Soft chilled bristles skimmed my face, leaving behind pigments of white that would transform me into the traditional and alluring image that many pause to gaze upon. As pink dust was patted atop the white, I felt again the coolness of the full brush tracing patterns across my neck and between my shoulders – this was really happening. When finally allowed to open my eyes, I stared at a face that seemed familiar but looked anything but! My eyes stood out more than usual and I could really see just how tired I looked, but that is hardly the point now, is it. My lips were kissed with a rich red stain that followed a different path for definition. Shuffling away from the line of seated women being transformed, I was moved into a room many Japanese women would salivate over – the kimono room. Displayed so elegantly, with a respect I have never seen before for fabric, the array of colour-coded kimonos was somewhat overwhelming. The sensation of touching the heavy woven materials was surreal, with their gold embroidery and accented floral patterns, each told a story and each encapsulated elements of what makes Japan so culturally unique.
Netted and pinned, a wig of interesting proportions, known as a zen-katsura, was placed upon my head and secured.
The picture of what I was becoming was getting clearer by the second.
Feeling like a princess being dressed for a ball, the art of donning a kimono is not a simple task. There is the undergarment (Hadajuban) that is first wrapped around the body and tightened, followed by a mid layer that is made like a cape with structured collar (Nagajuban and Eri). This is secured in and of itself due to its weight through the shoulders, however is further made to stay in place with a torso cummerbund-style piece of fabric (Koshihimo). Being half way done at this point, a beautiful belt was then fastened around the torso layer (Datejime) – its ornate buckle tickled with cherry blossoms. Unfortunately this belt is never to be seen. The final stages are an operation as the chosen kimono is draped over the confining layers and then secured by a padded outer torso fabric (Obi) to be tightened like a corset. As if security were an issue, a final silk belt (Obijime) is tied around the Obi to complete the process.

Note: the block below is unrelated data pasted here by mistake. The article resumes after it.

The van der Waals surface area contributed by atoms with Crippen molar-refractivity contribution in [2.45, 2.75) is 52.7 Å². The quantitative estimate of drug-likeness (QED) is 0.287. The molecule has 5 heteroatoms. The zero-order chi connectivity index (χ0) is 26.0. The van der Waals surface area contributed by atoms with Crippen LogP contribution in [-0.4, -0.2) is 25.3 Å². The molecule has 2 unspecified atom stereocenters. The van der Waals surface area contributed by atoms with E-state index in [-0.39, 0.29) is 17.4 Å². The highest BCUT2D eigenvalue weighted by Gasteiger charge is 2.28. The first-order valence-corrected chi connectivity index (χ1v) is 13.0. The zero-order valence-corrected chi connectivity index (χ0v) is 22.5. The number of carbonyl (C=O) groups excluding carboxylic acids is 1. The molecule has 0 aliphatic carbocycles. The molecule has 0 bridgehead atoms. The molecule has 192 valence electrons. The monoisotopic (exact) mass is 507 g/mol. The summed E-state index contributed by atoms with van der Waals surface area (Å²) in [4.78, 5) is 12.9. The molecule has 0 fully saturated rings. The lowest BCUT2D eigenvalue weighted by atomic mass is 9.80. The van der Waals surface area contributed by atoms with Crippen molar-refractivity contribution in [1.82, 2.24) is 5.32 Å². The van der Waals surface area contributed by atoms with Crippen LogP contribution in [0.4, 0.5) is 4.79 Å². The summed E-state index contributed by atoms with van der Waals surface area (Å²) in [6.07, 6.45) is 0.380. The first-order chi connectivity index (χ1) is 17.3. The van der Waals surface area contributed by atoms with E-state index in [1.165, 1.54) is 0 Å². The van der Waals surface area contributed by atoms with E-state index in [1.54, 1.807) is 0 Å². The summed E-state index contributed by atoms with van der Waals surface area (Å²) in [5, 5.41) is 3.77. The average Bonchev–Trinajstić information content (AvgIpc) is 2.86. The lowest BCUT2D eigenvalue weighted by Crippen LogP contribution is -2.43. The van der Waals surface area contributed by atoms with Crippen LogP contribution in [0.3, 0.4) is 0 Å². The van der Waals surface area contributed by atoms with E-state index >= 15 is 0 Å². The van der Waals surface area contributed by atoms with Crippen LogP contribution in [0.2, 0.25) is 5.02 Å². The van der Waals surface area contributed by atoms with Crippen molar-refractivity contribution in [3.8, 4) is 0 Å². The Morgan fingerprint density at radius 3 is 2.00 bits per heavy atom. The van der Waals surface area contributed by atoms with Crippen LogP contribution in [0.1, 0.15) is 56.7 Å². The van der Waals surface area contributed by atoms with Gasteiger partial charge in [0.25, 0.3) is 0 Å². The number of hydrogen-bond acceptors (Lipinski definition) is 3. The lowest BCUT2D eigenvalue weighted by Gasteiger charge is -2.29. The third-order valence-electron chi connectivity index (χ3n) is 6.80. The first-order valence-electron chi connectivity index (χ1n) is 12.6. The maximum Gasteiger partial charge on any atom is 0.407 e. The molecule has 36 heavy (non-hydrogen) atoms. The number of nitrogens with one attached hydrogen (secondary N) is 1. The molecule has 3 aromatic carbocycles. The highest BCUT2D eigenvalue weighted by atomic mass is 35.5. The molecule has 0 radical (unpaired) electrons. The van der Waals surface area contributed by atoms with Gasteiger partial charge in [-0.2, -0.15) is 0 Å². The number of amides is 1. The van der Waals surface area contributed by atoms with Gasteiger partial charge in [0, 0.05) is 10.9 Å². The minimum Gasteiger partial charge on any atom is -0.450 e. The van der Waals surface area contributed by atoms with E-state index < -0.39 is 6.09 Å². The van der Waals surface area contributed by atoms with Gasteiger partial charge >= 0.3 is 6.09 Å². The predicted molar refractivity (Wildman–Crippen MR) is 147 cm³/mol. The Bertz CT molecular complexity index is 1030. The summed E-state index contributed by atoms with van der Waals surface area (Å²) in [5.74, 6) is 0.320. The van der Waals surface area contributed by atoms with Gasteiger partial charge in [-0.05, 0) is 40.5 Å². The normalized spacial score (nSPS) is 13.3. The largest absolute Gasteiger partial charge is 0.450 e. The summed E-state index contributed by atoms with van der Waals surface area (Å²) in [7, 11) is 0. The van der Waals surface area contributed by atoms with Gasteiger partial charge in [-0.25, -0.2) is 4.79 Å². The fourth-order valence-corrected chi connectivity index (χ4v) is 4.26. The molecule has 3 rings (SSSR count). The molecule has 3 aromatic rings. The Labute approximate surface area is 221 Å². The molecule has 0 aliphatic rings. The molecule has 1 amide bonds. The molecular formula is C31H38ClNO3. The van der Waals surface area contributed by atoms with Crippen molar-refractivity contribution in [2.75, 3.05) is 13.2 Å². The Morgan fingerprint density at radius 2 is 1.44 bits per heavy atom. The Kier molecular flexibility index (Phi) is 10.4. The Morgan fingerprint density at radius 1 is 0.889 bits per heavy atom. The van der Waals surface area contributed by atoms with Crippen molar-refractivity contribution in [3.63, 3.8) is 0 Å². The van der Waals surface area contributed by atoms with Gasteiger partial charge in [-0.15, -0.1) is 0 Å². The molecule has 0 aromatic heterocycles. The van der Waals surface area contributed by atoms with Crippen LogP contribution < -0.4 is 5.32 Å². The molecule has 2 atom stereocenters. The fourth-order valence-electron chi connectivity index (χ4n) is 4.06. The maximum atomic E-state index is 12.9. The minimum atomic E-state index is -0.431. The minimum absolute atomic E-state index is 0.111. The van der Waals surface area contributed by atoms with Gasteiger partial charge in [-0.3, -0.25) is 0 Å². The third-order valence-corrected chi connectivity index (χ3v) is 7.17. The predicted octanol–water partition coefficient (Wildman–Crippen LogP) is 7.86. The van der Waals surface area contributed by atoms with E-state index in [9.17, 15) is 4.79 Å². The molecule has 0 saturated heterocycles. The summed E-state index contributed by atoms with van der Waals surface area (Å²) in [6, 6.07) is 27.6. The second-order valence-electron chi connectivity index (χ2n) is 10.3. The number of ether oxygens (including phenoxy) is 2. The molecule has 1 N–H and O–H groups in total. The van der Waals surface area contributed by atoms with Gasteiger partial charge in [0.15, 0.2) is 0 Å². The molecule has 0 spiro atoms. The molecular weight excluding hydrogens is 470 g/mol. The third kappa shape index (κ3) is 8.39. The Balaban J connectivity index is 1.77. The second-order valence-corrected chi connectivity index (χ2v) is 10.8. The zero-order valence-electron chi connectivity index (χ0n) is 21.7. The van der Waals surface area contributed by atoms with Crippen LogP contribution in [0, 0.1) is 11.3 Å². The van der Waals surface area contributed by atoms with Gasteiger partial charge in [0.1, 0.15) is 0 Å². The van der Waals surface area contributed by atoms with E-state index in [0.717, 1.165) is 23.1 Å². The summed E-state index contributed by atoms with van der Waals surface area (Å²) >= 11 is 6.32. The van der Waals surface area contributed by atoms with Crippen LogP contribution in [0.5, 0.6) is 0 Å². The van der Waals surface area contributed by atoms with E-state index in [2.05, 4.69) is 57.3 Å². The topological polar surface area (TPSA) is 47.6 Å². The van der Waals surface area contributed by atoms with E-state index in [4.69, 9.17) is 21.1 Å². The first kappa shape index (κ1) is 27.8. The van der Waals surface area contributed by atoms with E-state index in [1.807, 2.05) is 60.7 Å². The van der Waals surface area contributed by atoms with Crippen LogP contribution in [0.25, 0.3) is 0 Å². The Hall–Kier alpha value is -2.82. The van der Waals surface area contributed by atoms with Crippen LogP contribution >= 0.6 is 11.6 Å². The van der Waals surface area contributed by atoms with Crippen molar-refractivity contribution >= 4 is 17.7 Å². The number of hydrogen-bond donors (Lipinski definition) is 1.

Finally, with bag, headpieces and wooden shoes the picture was complete – some two hours later. I became a geisha.
Walking the streets and taking a rickshaw ride around Gion was an experience I shall never forget. I used to think that if I saw a real geisha that they would see I was a lovely Australian and stop to take a photo with me. I now have a newfound respect for geisha.
For two hours, I felt famous….and while it was absolutely crazy, it was equally exhausting! Cameras were pointing in my direction 92% of the time, with locals and tourists stopping to have a photo. At one point I thought I was about to pass out due to the heaviness and stabbing nature of the wig. Then I reminded myself that beauty is pain and this moment will never come again!
The elegance of a geisha goes beyond the kimono and headdress – for in their seemingly blank expressions they keep the allure and prestige of what they do a mystery, something only to be experienced by those worthy of such entertainment. Don’t think for a moment that a geisha is some form of prostitute, because you are sorely mistaken. The term ‘geisha’ itself means artist and they are therefore living embodiments of the Japanese arts. They help keep traditional dance, tea, music, and dress alive in our modern world.
I found it hard not to crack a smile as the whole scene was so amusing. Not only was I the tallest geisha out, I was a fake. Yet fake as I may have been, the hype was anything but.
I was lucky enough to meet two photographers along the way who took independent photos of the geisha journey. So to Art and Antonin, I thank you for capturing the candid moments.
For anyone thinking of visiting Kyoto, I highly recommend the geisha or samurai experience for it really is something unique and a great memory. Studio Shiki had the most competitive deals at the time I was in Kyoto – you can check them out here.
Oh, and I did see a real geisha! The scene was beyond what I could have hoped for and the picture, itself, captures the true essence of the moment. I was with my American solo travelling bud, Ian and we turned into the street where you can only hope to see geisha moving like the wind to or from their appointments. Ian suddenly quips “there, there, there” and all I remember doing was pushing the ‘on’ button of my camera over and over and just pointing and pressing the capture button. Bam – the best photo I have ever seen was taken!! I love that the focus is off and that there is so much movement, for that is exactly the experience. She was there…and then she was gone. Like a dream. My time in Kyoto was done, as far as I was concerned at that point! I should have left right then and there, for a few hours later….my phone was stollen! Ha.
“It is not for geisha to want.
It is not for geisha to feel.
Geisha is an artist of the floating world.
She entertains you.
Whatever you want.
The rest is shadows.
The rest is secret.”
– Memoirs of a Geisha (2005)